The blacks were also subjected to physical abuse, however, compared to the free workers of the industries, they had a greater availability of food. Furthermore, by the slaveholders of the south, however paradoxical, there was more attention to the health of workers than to industrialists from the north and Europe. Replacing a dead or sick slave by buying a new one, in fact, was much more expensive than hiring a new worker.

From 1815 the flow of slaves from Africa was interrupted. The owners of the southern plantations then put in place policies aimed at promoting the birth rate among the black workforce. This caused a population explosion, bringing the number of slaves from about 1.5 million individuals in 1815 to 4 million in 1860. In this period, with more and more black workers born in the United States, a true parallel African American culture was born. This was a union between American culture and elements of the slave countries of origin.

Free black people

In the United States, especially in the north, several free blacks also lived. Across the country, however, these were subject to important civil rights restrictions. Black people could not carry out many professions, could not take advantage of various public services and did not have the freedom to vote. It was forbidden to give an education to slaves and even free black people were barred from accessing universities and schools attended by whites.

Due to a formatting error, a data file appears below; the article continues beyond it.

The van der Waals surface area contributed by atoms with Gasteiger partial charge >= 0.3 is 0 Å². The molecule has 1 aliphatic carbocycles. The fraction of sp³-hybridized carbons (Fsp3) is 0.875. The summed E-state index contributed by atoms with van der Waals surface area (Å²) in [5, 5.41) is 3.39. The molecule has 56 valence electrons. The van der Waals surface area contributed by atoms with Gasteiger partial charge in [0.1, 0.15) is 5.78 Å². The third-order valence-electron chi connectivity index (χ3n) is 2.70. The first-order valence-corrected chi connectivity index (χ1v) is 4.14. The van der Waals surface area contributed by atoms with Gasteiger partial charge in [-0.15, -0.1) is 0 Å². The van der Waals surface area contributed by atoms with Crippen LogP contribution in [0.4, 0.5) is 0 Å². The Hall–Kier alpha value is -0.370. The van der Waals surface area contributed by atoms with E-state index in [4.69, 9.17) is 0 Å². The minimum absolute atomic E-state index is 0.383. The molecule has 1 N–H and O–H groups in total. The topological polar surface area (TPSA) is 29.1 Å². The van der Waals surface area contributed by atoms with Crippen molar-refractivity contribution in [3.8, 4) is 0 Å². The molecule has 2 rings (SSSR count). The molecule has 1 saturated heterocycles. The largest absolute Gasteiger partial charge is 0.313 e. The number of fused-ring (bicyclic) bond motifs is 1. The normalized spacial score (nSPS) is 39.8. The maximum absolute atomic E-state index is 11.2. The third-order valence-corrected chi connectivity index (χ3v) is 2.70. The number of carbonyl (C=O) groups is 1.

These legal aspects, in part, will survive in many U.S. states until the 1960s, when American racial laws will be abolished at the federal level after the peaceful protest movement led by Martin Luther King.

The birth of the abolitionist movement

The abolitionist slavery movement was born in the 1930s, with the birth of the first significant associations fighting for the liberation of African Americans. In particular, in Boston in 1831 the New England Anti-Slavery Society was founded. Public opinion, both from the north and south, welcomed the abolitionist movement with hostility in the early years. This however, though slowly, gained more and more support, especially in the northern states. The protests of the abolitionists were almost always peaceful, cases of violence were very rare.